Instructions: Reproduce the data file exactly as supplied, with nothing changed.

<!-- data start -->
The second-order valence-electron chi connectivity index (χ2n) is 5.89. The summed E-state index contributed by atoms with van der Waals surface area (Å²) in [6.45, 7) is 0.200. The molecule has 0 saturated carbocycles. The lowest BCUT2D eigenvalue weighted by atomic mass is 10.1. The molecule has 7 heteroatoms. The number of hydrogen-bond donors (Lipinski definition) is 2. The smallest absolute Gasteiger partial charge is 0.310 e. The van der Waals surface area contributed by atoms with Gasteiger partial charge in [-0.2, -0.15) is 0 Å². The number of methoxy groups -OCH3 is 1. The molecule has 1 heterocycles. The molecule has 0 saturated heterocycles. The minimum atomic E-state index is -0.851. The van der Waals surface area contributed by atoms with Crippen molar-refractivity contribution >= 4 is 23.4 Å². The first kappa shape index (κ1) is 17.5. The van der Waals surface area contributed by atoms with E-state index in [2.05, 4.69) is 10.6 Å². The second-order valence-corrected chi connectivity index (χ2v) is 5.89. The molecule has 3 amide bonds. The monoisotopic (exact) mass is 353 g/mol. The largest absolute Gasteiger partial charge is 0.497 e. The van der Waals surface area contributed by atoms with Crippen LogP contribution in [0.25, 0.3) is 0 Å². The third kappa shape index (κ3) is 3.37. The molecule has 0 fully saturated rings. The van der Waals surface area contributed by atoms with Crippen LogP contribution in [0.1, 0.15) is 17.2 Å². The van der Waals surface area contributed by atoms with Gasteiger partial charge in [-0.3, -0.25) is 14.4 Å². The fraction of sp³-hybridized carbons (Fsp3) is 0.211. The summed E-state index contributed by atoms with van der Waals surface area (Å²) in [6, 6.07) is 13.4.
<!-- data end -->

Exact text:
The second-order valence-electron chi connectivity index (χ2n) is 5.89. The summed E-state index contributed by atoms with van der Waals surface area (Å²) in [6.45, 7) is 0.200. The molecule has 0 saturated carbocycles. The lowest BCUT2D eigenvalue weighted by atomic mass is 10.1. The molecule has 7 heteroatoms. The number of hydrogen-bond donors (Lipinski definition) is 2. The smallest absolute Gasteiger partial charge is 0.310 e. The van der Waals surface area contributed by atoms with Gasteiger partial charge in [-0.2, -0.15) is 0 Å². The number of methoxy groups -OCH3 is 1. The molecule has 1 heterocycles. The molecule has 0 saturated heterocycles. The minimum atomic E-state index is -0.851. The van der Waals surface area contributed by atoms with Crippen molar-refractivity contribution >= 4 is 23.4 Å². The first kappa shape index (κ1) is 17.5. The van der Waals surface area contributed by atoms with E-state index in [2.05, 4.69) is 10.6 Å². The second-order valence-corrected chi connectivity index (χ2v) is 5.89. The molecule has 3 amide bonds. The monoisotopic (exact) mass is 353 g/mol. The largest absolute Gasteiger partial charge is 0.497 e. The van der Waals surface area contributed by atoms with Crippen LogP contribution in [0.25, 0.3) is 0 Å². The third kappa shape index (κ3) is 3.37. The molecule has 0 fully saturated rings. The van der Waals surface area contributed by atoms with Crippen LogP contribution in [0.1, 0.15) is 17.2 Å². The van der Waals surface area contributed by atoms with Gasteiger partial charge in [-0.3, -0.25) is 14.4 Å². The fraction of sp³-hybridized carbons (Fsp3) is 0.211. The summed E-state index contributed by atoms with van der Waals surface area (Å²) in [6, 6.07) is 13.4.